Monoglycerides of MCFAs and more particularly alpha-monolaurin, also possess antiviral properties against fat-enveloped viruses. They are found to affect the viral fat-envelope, causing leakage and at higher concentrations a complete disintegration of viral particles (Thomar et al., 1987). They may therefore be helpful to suppress the negative impact of viral challenges in pigs and poultry farming, for instance PRRS and Newcastle disease. In addition to their antibacterial and antiviral properties, some monoglycerides also reduce the expression of pro-inflammatory cytokines (Bedford and Gong, 2017) and help to avoid an overreaction of the immune system when small challenges occur. In this way piglets and broilers can save more energy for growth. Moreover, De Gussem et al. (2021) recently found that alpha-monolaurin has the potency to stimulate the immune response that is elicit upon vaccination against infectious bronchitis (IB) in broilers. This further supports the use of alpha-monolaurin as a feed additive. 

A powerful combination

Monoglycerides of SCFAs are mainly active against Gram-negative bacteria, like E. Coli and Salmonella, while monoglycerides of MCFAs exhibit more potent inhibitory activity against Gram-positive bacteria, like Clostridium perfringens and Streptococcus. As they inhibit different spectrums of pathogens with varying potencies, appropriate selection is required depending on the pathogens being targeted (Jackman et al., 2020). Mixing them in the right combination would give ultimate synergistic effects and a broad-spectrum antibacterial action (Batovska et al., 2009; Hanczakowska et al., 2013). SN® Monomix consists of a powerful combination of monoglycerides made after a long term study with the efficacy of single products, i.e. glycerides of propionic, butyric, caprylic and capric acid, in the field. It is especially designed to improve overall gut health, stimulate a more favourable microbiota composition and improve general performance results in monogastric species. Several European field studies suggest SN® Monomix can elicit beneficial effect in pigs and poultry.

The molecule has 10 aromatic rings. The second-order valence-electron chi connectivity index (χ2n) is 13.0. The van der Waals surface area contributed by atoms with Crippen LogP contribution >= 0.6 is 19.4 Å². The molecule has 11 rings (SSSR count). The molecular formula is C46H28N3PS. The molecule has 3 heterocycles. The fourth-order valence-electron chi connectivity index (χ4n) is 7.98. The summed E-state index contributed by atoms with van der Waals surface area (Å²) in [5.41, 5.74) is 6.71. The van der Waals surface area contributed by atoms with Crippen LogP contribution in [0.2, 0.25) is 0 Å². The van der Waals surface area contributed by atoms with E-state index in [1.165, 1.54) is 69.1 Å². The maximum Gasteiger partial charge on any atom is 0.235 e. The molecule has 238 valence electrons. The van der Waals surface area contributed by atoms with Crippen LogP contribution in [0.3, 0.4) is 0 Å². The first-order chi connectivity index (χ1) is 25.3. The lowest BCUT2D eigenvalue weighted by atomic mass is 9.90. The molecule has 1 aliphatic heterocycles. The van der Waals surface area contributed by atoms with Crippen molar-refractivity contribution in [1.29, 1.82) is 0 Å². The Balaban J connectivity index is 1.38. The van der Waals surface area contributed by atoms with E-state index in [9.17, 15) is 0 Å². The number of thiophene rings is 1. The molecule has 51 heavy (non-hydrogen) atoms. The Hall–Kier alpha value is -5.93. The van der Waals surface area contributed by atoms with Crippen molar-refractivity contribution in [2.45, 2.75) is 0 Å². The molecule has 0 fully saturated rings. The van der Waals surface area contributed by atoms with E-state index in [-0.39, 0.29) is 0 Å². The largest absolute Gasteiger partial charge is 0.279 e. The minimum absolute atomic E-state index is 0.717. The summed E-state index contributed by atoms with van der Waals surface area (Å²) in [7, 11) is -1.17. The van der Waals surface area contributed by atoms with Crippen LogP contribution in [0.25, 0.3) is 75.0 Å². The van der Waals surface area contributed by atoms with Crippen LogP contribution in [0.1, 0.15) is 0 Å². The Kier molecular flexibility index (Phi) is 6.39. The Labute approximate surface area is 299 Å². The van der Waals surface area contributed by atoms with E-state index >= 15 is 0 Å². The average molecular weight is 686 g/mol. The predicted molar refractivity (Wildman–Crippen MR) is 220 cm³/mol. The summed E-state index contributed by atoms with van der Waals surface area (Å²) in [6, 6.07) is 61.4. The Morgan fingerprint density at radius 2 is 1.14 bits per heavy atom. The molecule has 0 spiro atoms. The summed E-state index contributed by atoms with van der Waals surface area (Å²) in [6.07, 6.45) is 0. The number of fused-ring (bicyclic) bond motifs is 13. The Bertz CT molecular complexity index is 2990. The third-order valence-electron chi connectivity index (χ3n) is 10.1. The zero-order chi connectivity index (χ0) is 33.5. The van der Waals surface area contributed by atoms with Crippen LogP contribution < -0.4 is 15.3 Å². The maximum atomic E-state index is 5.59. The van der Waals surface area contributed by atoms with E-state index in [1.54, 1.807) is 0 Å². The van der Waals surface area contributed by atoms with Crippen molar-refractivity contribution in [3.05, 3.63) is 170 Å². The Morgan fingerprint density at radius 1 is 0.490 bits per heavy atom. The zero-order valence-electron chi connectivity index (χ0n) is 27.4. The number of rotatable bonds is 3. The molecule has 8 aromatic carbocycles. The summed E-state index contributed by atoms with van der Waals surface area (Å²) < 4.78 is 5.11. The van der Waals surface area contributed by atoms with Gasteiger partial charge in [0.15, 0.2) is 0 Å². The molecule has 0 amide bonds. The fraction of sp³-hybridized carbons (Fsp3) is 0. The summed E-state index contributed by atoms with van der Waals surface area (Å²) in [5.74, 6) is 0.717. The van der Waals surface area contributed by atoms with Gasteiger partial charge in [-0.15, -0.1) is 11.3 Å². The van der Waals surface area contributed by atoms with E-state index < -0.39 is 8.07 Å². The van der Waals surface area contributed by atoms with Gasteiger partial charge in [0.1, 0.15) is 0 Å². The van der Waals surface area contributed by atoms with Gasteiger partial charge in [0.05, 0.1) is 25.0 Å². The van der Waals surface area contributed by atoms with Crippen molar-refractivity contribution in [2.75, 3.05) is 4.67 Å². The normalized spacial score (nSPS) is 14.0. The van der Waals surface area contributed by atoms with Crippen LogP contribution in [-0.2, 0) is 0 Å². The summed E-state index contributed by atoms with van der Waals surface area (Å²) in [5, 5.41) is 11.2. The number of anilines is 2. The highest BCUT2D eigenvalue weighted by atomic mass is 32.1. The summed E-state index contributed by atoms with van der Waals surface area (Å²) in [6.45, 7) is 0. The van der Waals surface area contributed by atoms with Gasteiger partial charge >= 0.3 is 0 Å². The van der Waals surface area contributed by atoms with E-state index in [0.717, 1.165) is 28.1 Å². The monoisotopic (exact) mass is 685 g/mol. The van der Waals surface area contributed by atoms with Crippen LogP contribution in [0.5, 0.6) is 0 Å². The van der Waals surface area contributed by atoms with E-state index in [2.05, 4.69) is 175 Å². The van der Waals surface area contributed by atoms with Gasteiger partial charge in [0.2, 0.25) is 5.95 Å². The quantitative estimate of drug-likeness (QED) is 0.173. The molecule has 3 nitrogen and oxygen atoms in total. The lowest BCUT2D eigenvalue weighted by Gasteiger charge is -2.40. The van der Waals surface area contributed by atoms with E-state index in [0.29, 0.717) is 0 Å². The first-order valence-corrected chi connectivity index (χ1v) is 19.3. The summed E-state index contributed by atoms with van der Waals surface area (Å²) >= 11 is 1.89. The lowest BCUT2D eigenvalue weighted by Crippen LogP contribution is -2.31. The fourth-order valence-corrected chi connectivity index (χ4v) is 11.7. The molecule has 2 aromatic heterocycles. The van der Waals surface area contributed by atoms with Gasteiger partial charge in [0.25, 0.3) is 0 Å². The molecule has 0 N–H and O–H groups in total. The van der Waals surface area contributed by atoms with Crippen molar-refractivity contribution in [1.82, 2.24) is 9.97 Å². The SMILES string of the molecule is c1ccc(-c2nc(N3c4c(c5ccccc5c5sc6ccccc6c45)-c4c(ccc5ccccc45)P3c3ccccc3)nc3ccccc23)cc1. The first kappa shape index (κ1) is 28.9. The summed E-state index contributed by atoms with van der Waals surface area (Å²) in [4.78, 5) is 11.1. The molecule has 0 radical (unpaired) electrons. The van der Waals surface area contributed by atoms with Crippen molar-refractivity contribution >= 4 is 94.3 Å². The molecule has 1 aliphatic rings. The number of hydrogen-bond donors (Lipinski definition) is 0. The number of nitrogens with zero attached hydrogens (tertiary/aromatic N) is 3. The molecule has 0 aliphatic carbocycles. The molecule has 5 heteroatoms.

From a recent study with about 3500 weaned piglets it can be concluded that the addition of SN® Monomix improves performance and health status of young pigs during the stressful weaning period. As shown in table 1, daily growth rate increased with 29 gram resulting in a higher end weight of 1 kilogram. This higher end weight in the nursery may result in a shorter fattening period of one week, which is economically very relevant. Feed conversion ratio was improved with 8 points (5 percent), which means the feed intake of piglets in the control and treatment group was comparable. This confirms the practical experience that monoglycerides do not cause problems with palatability and feed intake. Also a better health status and gut health were obtained as the mortality was reduced by as much as 41 percent. In addition, the uniformity among the pigs receiving SN® Monomix was observed to be better compared to the control group.

Table 1. Piglet performance of the control and treatment group (SN® Monomix).


Solution for antibiotic free diets


Monoglycerides of SCFAs and MCFAs, have proven to be innovative feed additives. They exhibit strong antimicrobial activities, especially when applied in AMGP-free diets for piglets and broilers. Sophisticated combinations, like SN® Monomix, improve overall gut health and general performance results.